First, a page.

Leaders Don’t Ignore Their Instincts

Always trust your instincts

Coaching requires insight, thoughtfulness, analysis and sharing. It also requires a keen and astute ability to detach truthfulness from mendaciousness and to extract facts from communications. These same traits are required for good leadership: lead by example, share experiences, show enthusiasm for learning and (usually) don’t take what you see at face value.
All of those characteristics of coaching, leadership, emotional intelligence and personal growth are at the basis of the story I am sharing here today. So, here’s the story and the lesson that I have learned again: fortunately I learned it with no negative consequences except a little self-embarrassment and derogation. Analyze, assess, ask and assimilate all the facts – not just what you are told.

Recently, flicking through Netflix, I found a fascinating-sounding documentary about treasure pulled from a first-century AD shipwreck in the Indian Ocean. I’ve not enough space to share with you the fantastic details of the exploration, but suffice to say that it resulted in finding nearly 200 magnificent and enormous artifacts, included tons of gold, all of which were displayed in two museums in Venice. I was engaged and intrigued and told my friend she must watch. She immediate Googled the show with the intention of watching it herself and guess what? She found out that the entire film and the entire shipwreck and exploration were a tremendous hoax. I had watched and been utterly fooled by a “mockumentary!” Damien Hirst created it so that the art establishment and mere bystanders, like me, would be fooled. The exhibit HAD occurred in Venice but it consisted of all new works of art made to look old and was utterly panned by the critics. Hirst invested $64 million in the hoax. And, with me at least, it succeeded. (Read more here if you want: http://www.palazzograssi.it/en/exhibitions/past/damien-hirst-at-palazzo-grassi-and-punta-della-dogana-in-2017-1/)

Why I am telling you this story? Because sometimes you need to follow your instincts.

1. Don’t ignore red flags when they are waved in front of your eyes: Why hadn’t I heard of this fantastic archeological finding that occurred just a few years ago? Why was the weird and controversial artist Damien Hirst funding an undersea exploration? How could these huge two-story high sculptures been transported on a ship in the first century? How could tons of gold have been loaded onto the ship and where did it come from? The answer, in the context of the mockumentary, was “because the narrator said so.” Well, I should have looked into things rather than accepting at face value. The same is true when you are dealing with your employees, sales associates, colleagues, superiors and anyone else you meet in business or personally. What you want and need from another is not always on the surface.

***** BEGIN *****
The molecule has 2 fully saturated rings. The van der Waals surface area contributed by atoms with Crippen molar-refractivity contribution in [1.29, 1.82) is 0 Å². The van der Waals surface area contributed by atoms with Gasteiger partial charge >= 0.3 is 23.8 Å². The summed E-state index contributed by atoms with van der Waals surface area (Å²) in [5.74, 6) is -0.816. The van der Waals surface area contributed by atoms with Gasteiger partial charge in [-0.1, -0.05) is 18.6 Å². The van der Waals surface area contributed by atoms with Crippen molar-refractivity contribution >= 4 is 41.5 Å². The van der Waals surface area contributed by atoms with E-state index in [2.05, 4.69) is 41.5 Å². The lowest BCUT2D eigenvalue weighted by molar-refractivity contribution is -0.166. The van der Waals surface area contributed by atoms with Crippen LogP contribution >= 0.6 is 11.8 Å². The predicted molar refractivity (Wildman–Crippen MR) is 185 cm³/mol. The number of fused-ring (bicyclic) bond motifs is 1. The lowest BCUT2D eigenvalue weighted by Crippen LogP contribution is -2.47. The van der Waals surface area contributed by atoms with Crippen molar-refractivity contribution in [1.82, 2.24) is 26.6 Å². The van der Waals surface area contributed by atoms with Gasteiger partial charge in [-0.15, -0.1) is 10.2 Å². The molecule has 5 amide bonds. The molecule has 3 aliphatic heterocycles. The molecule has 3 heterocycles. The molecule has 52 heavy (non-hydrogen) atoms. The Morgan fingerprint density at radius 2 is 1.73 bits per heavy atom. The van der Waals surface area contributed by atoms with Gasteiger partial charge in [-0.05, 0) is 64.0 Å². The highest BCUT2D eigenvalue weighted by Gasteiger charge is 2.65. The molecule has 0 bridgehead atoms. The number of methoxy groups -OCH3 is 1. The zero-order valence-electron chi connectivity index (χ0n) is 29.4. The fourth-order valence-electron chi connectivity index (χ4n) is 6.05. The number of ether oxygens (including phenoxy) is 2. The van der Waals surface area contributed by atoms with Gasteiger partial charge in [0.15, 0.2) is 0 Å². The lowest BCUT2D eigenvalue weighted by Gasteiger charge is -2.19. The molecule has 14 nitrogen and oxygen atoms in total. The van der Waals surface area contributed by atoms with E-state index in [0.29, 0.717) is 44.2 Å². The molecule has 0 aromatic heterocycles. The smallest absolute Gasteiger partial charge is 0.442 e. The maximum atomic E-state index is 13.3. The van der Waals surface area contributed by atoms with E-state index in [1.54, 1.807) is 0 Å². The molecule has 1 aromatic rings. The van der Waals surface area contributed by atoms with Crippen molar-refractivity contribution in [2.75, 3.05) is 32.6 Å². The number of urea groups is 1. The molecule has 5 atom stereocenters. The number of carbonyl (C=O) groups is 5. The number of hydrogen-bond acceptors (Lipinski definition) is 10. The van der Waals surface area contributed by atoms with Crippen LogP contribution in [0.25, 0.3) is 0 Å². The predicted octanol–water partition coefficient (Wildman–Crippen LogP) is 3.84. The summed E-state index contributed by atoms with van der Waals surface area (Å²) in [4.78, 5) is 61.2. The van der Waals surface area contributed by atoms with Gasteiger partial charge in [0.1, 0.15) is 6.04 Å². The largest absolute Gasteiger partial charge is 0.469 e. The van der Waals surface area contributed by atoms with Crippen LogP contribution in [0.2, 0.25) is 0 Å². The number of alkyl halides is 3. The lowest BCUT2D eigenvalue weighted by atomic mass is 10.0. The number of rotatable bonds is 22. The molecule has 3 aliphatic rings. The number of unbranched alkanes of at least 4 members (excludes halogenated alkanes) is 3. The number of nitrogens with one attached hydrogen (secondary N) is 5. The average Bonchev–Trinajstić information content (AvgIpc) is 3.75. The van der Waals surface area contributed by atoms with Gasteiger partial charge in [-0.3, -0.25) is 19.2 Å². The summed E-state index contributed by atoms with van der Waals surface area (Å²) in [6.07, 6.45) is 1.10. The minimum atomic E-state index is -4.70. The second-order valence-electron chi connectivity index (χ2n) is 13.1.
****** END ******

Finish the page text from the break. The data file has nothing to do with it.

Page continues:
2. Why did I silence my intuitions? I thought of Googling while I watched. I do this as a matter of course. The movies Dunkirk, The Greatest Showman, Maudie, the t.v. show The Crown – each and every one I checked on the facts, but I guess I really wanted to believe this ship wreck and the fabulous finds were true. Or perhaps I was just being lazy. I’m not sure, but either way I silenced by intuitions. Bad idea. Again, same in your everyday life – don’t take the easy road and believe what you hear. Take the time to research and analyze. Draw a conclusion only when you have amassed all the facts to your personal satisfaction. If it looks too good to be true, it probably is!

There is a silver lining in my being fooled. First of all – I reminded myself not to take myself too seriously. I wasn’t a fool for falling for the hoax, I was just one of the many millions who will watch this and believe. No harm was done. But, I did get a great reminder to check the facts and not believe everything – even when heard with my own ears and seen with my own eyes. Lesson learned – this time at least. (And I still recommend the movie – watch it for what it is: a semi-work of art at the art-establishments expense.)

Remember: Analyze, assess, ask and assimilate all the facts – not just what you are told.

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